Becoming an EV driver, you may quickly realize that Level 1 (120v) charging may not deliver enough energy to cover your daily driving needs, and Level 3 public charging may be inconvenient to use on a daily basis. So now that you’re thinking about installing a Level 2 (240v) charging station in your garage, you will need to consider the household circuit breaker requirements.
How many amps are required for Level 2 charging at home? Most Level 2 charging stations have configurable amperage modes. So a 40 amp home charger may be able to be restricted to 32, 24, 20, 16, and in some cases as low as 10 amps.
Electrical codes in the US and Canada require that your constant load does not exceed 80% of the circuit breaker capacity. Therefore, a charger connected to a 30 amp circuit should be restricted to 24 amps.
If your home has high power 240 volt appliances like a clothes dryer or electric kitchen stove, the circuit breaker is very likely capable of supporting Level 2 EV charging. But you will need to find out the amperage rating of the circuit breaker, and work backwards to find a product that will not exceed 80% of that rating. Working with high voltage electricity is dangerous and requires special care, consultation and wiring from a licensed electrician is almost always recommended.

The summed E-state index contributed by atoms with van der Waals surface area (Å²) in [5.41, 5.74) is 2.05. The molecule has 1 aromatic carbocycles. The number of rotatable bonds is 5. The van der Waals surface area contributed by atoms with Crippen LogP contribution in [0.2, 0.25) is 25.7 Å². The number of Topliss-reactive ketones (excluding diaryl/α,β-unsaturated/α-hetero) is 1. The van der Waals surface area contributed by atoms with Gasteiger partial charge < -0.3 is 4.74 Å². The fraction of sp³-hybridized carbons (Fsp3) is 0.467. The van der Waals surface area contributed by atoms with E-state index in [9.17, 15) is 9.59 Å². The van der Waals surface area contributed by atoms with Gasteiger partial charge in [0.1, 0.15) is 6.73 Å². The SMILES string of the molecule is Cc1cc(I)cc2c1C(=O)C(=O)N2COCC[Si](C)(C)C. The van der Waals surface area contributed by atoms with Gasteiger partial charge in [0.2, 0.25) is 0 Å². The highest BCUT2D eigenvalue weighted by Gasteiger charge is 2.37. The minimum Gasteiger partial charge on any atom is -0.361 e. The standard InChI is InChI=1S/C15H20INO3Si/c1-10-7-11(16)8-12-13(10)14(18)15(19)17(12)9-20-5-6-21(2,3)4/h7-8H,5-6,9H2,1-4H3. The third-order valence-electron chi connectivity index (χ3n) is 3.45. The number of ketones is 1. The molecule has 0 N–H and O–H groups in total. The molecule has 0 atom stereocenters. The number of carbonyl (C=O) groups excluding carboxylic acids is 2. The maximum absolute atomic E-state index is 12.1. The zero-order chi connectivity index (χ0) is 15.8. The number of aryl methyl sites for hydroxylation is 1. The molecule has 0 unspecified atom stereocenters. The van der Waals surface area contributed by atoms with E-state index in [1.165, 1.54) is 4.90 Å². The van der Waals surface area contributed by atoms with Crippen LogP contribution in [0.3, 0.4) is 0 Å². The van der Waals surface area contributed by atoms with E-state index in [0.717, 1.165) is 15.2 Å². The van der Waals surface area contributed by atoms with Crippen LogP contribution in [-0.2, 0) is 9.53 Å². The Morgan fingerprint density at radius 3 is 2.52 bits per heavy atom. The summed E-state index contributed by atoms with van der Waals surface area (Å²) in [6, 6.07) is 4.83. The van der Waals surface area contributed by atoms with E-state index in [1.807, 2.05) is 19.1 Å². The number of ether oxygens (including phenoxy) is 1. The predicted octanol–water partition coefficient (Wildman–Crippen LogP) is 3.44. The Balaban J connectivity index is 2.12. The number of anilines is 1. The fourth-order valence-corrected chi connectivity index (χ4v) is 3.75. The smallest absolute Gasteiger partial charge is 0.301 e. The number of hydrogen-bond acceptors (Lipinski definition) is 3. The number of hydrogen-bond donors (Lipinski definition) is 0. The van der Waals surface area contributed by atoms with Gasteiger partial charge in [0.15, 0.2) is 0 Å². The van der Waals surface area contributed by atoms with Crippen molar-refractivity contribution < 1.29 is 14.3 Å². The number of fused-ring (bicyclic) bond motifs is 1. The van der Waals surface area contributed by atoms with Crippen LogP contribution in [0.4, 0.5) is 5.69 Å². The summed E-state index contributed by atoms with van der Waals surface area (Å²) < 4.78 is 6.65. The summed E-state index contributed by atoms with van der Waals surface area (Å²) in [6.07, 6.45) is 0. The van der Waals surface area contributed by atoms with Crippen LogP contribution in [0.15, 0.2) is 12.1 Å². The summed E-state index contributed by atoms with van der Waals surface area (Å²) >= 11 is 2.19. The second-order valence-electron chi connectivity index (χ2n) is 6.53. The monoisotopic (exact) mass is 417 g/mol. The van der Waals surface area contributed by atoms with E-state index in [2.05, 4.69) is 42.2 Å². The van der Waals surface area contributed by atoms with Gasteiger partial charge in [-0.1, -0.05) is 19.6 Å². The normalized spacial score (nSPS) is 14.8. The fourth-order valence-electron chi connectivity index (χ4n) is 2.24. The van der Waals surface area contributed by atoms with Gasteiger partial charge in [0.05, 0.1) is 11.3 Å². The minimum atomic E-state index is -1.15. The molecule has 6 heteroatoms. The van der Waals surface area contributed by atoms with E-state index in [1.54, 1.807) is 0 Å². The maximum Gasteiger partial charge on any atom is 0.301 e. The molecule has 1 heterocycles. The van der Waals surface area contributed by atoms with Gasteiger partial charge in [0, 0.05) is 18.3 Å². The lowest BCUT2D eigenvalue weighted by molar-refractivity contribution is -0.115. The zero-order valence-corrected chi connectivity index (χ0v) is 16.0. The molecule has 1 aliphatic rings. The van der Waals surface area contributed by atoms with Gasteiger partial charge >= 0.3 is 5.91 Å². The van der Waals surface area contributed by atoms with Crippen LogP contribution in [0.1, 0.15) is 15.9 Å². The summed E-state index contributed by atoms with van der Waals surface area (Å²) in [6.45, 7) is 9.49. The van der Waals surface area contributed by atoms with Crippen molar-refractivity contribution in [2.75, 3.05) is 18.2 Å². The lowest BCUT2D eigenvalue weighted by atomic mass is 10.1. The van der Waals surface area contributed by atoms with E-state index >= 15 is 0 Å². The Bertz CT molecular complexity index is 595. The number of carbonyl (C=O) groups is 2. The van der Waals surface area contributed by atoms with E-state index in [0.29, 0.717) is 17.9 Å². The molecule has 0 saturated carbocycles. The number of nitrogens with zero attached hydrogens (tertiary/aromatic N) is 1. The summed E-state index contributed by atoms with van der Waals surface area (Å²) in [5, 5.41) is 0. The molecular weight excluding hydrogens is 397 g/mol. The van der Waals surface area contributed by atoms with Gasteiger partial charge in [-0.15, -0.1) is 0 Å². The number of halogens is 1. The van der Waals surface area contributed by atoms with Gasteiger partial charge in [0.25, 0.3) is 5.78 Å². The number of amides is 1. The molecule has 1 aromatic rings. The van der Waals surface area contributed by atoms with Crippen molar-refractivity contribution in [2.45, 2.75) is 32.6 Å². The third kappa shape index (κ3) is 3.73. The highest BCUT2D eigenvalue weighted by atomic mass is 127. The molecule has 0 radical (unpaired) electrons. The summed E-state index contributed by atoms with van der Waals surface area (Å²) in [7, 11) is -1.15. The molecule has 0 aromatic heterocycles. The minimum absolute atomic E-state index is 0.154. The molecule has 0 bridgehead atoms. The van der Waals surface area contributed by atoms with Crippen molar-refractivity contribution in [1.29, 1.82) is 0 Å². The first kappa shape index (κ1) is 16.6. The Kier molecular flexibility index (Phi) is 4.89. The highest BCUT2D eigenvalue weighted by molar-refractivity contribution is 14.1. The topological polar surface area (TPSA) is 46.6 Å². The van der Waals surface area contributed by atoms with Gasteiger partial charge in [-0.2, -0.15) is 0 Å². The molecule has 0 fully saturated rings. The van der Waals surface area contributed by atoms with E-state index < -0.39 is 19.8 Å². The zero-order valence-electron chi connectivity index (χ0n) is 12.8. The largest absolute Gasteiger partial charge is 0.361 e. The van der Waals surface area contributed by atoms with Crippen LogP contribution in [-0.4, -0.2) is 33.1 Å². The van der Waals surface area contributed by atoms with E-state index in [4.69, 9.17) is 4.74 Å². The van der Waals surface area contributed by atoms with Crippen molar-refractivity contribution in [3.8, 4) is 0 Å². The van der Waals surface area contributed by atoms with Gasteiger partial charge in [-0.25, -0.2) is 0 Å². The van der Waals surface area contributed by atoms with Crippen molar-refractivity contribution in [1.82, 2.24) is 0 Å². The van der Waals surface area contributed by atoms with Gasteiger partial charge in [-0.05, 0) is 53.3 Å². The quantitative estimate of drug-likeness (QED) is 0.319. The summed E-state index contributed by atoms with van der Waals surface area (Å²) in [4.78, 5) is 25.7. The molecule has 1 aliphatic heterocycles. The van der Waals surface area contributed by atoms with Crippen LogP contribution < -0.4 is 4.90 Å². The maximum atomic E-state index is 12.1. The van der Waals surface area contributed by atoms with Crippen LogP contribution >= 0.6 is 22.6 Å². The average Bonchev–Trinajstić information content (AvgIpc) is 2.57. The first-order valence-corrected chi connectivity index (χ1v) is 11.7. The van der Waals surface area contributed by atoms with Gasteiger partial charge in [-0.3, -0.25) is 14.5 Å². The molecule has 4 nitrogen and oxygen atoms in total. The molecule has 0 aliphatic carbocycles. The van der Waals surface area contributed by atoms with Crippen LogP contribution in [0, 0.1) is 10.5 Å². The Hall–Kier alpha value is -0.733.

If your electrical box is capable of delivering enough power for Level 2 charging, the bulk of the installation work is running high gauge wiring from the circuit breaker to the parking location, this will typically cost a few hundred dollars depending on the length of the run. However, if your electrical box requires upgrades to support a higher load, this may inflate the cost into thousands.
Most contemporary homes will support at least 40-50 amp circuits without requiring additional upgrades, allowing the driver to charge at 32 or 40 amps. This is more than enough power to recharger a passenger car overnight. However, some heavy duty Level 2 chargers such as the Ford Charge Station Pro (for the F-150 Lightning) are capable of pulling up to 80 amps. Most homes will require electrical upgrades to support a 100 amp circuit.